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Good plants for intersticial spaces in a garden  RSS feed

 
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I am looking for good plants to put in "between spaces" in a raised bed garden. This would be an alternative to putting down yards and yards of geo fabric. I've just done a bunch of work adding new dirt and was hoping to plant some "desirable weeds" to provide competition for the usual weeds before they get started. Does this make sense? A "desirable weed" that I can think of would be spearmint. What else? Ideally a perennial plant that could take trampling on and non-ideal light exposure without going all kudzu on me. Also have out-of-the-way places in the greenhouse where this would apply. Any one have thoughts on this or suggestions? Location is coastal Pacific Northwest. Thanks in advance.
 
garden master
Posts: 2020
Location: Northern WI (zone 4)
339
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Hi Glenn, welcome to Permies!

So are you looking for plants to put between the main crops in your raised beds?  Or on the paths between the raised beds?  I think you are talking about on the paths but if I'm wrong, please straighten us out.

I cover my paths with a layer of cardboard and then a few inches of wood chips.  Every couple years I just renew the chips.  I'm thinking spearmint and oregano would cover the ground decently but I'm guessing some weeds would still poke through.  And don't put mints in places where you don't want them to spread or take over.  Some folks use clover in between raised beds.  It probably won't outcompete all the other weeds but it would fix nitrogen which your veggies might be able to reach with their roots.
 
Glenn Hollowell
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Thanks Mike. I'm basically looking for growing options rather than putting down a barrier on that patch of ground. I'm thinking not only about some of the space between raised beds, but also some of the miscellaneous space in my growing area that is not crop planted: the ground under my raised water storage tanks, under and around growing tables, etc. I'm wondering if there are perennials I could plant that would outcompete weeds and be useful for human use as greens, herbs, etc.  Strawberries might be a possibility, although I don't think of them as being terribly shade tolerant. Thanks.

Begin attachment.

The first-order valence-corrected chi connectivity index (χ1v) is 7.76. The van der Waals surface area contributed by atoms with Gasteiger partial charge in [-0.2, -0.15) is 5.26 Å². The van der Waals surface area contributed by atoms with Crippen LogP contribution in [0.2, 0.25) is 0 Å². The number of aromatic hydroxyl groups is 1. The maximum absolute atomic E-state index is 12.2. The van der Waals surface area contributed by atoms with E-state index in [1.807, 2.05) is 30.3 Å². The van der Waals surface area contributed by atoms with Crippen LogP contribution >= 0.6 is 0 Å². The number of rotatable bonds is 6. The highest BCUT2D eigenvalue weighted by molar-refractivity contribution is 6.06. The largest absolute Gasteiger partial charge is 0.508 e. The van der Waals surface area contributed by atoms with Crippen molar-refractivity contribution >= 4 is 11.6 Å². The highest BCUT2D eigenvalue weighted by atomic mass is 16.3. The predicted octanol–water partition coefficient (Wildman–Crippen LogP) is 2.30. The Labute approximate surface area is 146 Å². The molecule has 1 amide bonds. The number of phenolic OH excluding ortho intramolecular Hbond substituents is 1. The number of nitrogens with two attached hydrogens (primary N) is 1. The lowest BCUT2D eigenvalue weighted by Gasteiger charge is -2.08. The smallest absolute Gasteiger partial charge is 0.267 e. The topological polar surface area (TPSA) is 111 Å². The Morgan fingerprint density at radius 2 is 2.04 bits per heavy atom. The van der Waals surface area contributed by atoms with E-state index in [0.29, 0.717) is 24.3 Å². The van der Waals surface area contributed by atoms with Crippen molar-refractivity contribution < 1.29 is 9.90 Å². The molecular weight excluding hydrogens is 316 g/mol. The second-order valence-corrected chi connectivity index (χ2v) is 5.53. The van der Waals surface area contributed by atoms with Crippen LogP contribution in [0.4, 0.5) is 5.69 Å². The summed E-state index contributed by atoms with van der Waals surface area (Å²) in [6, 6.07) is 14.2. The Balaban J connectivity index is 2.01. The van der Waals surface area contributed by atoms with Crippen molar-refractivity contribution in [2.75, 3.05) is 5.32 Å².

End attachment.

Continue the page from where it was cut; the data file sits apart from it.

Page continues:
Mike Jay
garden master
Posts: 2020
Location: Northern WI (zone 4)
339
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Hopefully more people chime in, there are probably a bunch of good options.  For areas where you don't want perennials you could do lettuce or greens since they'd be somewhat shade tolerant.

I'm wondering about sorrel or strawberry spinach as perennial greens.  If you're interested in medicinal plants there are probably a bunch that could fit the bill. 

The hard part is finding ones that can out-compete undesirable plants.  I don't have any first hand experience with out-competing perennials that provide a yield.
 
Glenn Hollowell
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Yep, thanks for the response. I've got a bunch of raw dirt down now and was thinking that if I could get some aggressive desirable plants planted in the miscellaneous spaces, (next to walkways between beds, under the water tank, beneath the planting tables, etc.) I might be able to get ahead of the weeds. Clover is probably my fall back, although I'd prefer something with more "table value". Some of this space is in the greenhouse so it will benefit from higher humidity + temps, as well as a longer growing season. Thanks again.
 
pollinator
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Location: Toronto, Ontario
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I love saving my interstitial spaces for strips of clovers and wildflowers. This is a great opportunity for polyculture.

Also supportive plants like borage and lovage, geraniums and marigolds are good here, and walking onions, and conventional and garlic chives are excellent as culinary plants and scent distractors.

Also, you could plant into these areas with the crops on its verge with the intention of allowing them to go to seed after the rest of the crop has been harvested, but this applies more to biennials that you want to get into the soil seed bank.

If the goal is living mulch between tall row crops, squashes do really well to cover the ground with their vines of enormous leaves.

-CK
 
Glenn Hollowell
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Yep, thanks Chris. Roger on all that. I've always thought weed barriers and gravel was a failure of imagination in greenhouses and gardens...that said, I've put down a fair amount of the stuff myself. The greenhouse is an old glass one that I totally tore out last fall, and replaced with a Solexx half-arch against the house. Lots of insulation in the north wall as well as the exterior of the knee walls. Also have 2" of foam buried one foot down in the ground under the whole thing. I've been pulling a surprising amount of weeds over the winter so I suppose that the insulation and thermal mass are doing what they should. That all said, it is pretty much a blank slate as far as plants in there now.
 
gardener
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My favorite suggestion and what I really want is Creeping Thyme.  I have not tried it because I have heard it is hard to start from seed.

Here are some thread that offer some suggestions:

https://permies.com/t/63906/Planting-pathway-edge-pollinators-Ideas

https://permies.com/t/14950/Walkable-Groundcover

https://permies.com/t/62923/Super-short-perennial-ground-covers
 
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